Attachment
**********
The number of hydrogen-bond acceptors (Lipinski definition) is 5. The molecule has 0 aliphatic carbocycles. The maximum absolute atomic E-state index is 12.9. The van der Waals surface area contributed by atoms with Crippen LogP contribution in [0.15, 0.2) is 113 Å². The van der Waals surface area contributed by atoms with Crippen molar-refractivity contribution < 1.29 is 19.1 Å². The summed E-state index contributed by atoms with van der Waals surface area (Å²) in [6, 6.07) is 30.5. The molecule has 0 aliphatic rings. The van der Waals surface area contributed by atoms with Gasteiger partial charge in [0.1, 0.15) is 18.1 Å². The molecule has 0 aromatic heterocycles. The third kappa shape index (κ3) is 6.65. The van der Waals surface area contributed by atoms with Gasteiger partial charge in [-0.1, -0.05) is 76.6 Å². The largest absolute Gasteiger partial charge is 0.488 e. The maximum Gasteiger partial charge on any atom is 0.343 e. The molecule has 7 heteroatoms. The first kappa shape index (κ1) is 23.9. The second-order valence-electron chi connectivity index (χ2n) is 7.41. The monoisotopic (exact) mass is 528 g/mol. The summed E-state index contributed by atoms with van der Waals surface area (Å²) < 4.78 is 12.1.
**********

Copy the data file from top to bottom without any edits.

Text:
The number of hydrogen-bond acceptors (Lipinski definition) is 5. The molecule has 0 aliphatic carbocycles. The maximum absolute atomic E-state index is 12.9. The van der Waals surface area contributed by atoms with Crippen LogP contribution in [0.15, 0.2) is 113 Å². The van der Waals surface area contributed by atoms with Crippen molar-refractivity contribution < 1.29 is 19.1 Å². The summed E-state index contributed by atoms with van der Waals surface area (Å²) in [6, 6.07) is 30.5. The molecule has 0 aliphatic rings. The van der Waals surface area contributed by atoms with Gasteiger partial charge in [0.1, 0.15) is 18.1 Å². The molecule has 0 aromatic heterocycles. The third kappa shape index (κ3) is 6.65. The van der Waals surface area contributed by atoms with Gasteiger partial charge in [-0.1, -0.05) is 76.6 Å². The largest absolute Gasteiger partial charge is 0.488 e. The maximum Gasteiger partial charge on any atom is 0.343 e. The molecule has 7 heteroatoms. The first kappa shape index (κ1) is 23.9. The second-order valence-electron chi connectivity index (χ2n) is 7.41. The monoisotopic (exact) mass is 528 g/mol. The summed E-state index contributed by atoms with van der Waals surface area (Å²) < 4.78 is 12.1.